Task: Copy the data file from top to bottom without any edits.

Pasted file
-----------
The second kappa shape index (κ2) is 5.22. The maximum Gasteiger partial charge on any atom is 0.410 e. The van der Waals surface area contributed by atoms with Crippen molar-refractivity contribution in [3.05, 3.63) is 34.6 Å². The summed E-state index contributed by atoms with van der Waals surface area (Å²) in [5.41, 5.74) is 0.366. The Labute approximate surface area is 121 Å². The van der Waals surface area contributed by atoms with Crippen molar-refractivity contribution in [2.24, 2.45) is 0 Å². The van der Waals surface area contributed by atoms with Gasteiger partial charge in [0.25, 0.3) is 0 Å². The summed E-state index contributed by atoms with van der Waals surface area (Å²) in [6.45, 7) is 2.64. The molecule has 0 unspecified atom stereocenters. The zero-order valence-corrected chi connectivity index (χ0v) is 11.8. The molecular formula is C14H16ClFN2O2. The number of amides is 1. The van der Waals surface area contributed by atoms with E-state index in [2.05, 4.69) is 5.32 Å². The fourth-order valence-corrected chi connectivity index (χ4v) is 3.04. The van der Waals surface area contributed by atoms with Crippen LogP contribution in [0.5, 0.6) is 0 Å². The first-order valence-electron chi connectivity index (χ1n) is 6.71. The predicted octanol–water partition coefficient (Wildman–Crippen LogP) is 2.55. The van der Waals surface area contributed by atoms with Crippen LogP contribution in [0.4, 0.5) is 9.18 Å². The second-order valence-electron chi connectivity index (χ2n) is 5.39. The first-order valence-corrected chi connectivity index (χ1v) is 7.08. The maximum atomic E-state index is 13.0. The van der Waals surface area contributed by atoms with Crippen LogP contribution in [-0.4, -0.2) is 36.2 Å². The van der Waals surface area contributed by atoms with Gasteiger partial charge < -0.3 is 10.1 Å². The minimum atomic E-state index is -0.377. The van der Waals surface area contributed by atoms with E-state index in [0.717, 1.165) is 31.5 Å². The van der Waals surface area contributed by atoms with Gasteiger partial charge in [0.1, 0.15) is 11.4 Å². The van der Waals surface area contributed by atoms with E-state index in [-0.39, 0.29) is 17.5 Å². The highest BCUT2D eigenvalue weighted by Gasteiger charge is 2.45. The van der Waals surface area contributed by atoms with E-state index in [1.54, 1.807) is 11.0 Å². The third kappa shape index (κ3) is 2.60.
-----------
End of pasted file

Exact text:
The second kappa shape index (κ2) is 5.22. The maximum Gasteiger partial charge on any atom is 0.410 e. The van der Waals surface area contributed by atoms with Crippen molar-refractivity contribution in [3.05, 3.63) is 34.6 Å². The summed E-state index contributed by atoms with van der Waals surface area (Å²) in [5.41, 5.74) is 0.366. The Labute approximate surface area is 121 Å². The van der Waals surface area contributed by atoms with Crippen molar-refractivity contribution in [2.24, 2.45) is 0 Å². The van der Waals surface area contributed by atoms with Gasteiger partial charge in [0.25, 0.3) is 0 Å². The summed E-state index contributed by atoms with van der Waals surface area (Å²) in [6.45, 7) is 2.64. The molecule has 0 unspecified atom stereocenters. The zero-order valence-corrected chi connectivity index (χ0v) is 11.8. The molecular formula is C14H16ClFN2O2. The number of amides is 1. The van der Waals surface area contributed by atoms with E-state index in [2.05, 4.69) is 5.32 Å². The fourth-order valence-corrected chi connectivity index (χ4v) is 3.04. The van der Waals surface area contributed by atoms with Crippen LogP contribution in [0.5, 0.6) is 0 Å². The first-order valence-electron chi connectivity index (χ1n) is 6.71. The predicted octanol–water partition coefficient (Wildman–Crippen LogP) is 2.55. The van der Waals surface area contributed by atoms with Crippen LogP contribution in [0.4, 0.5) is 9.18 Å². The second-order valence-electron chi connectivity index (χ2n) is 5.39. The first-order valence-corrected chi connectivity index (χ1v) is 7.08. The maximum atomic E-state index is 13.0. The van der Waals surface area contributed by atoms with Crippen LogP contribution in [-0.4, -0.2) is 36.2 Å². The van der Waals surface area contributed by atoms with Gasteiger partial charge < -0.3 is 10.1 Å². The minimum atomic E-state index is -0.377. The van der Waals surface area contributed by atoms with E-state index in [0.717, 1.165) is 31.5 Å². The van der Waals surface area contributed by atoms with Gasteiger partial charge in [0.1, 0.15) is 11.4 Å². The van der Waals surface area contributed by atoms with E-state index in [-0.39, 0.29) is 17.5 Å². The highest BCUT2D eigenvalue weighted by Gasteiger charge is 2.45. The van der Waals surface area contributed by atoms with E-state index in [1.54, 1.807) is 11.0 Å². The third kappa shape index (κ3) is 2.60.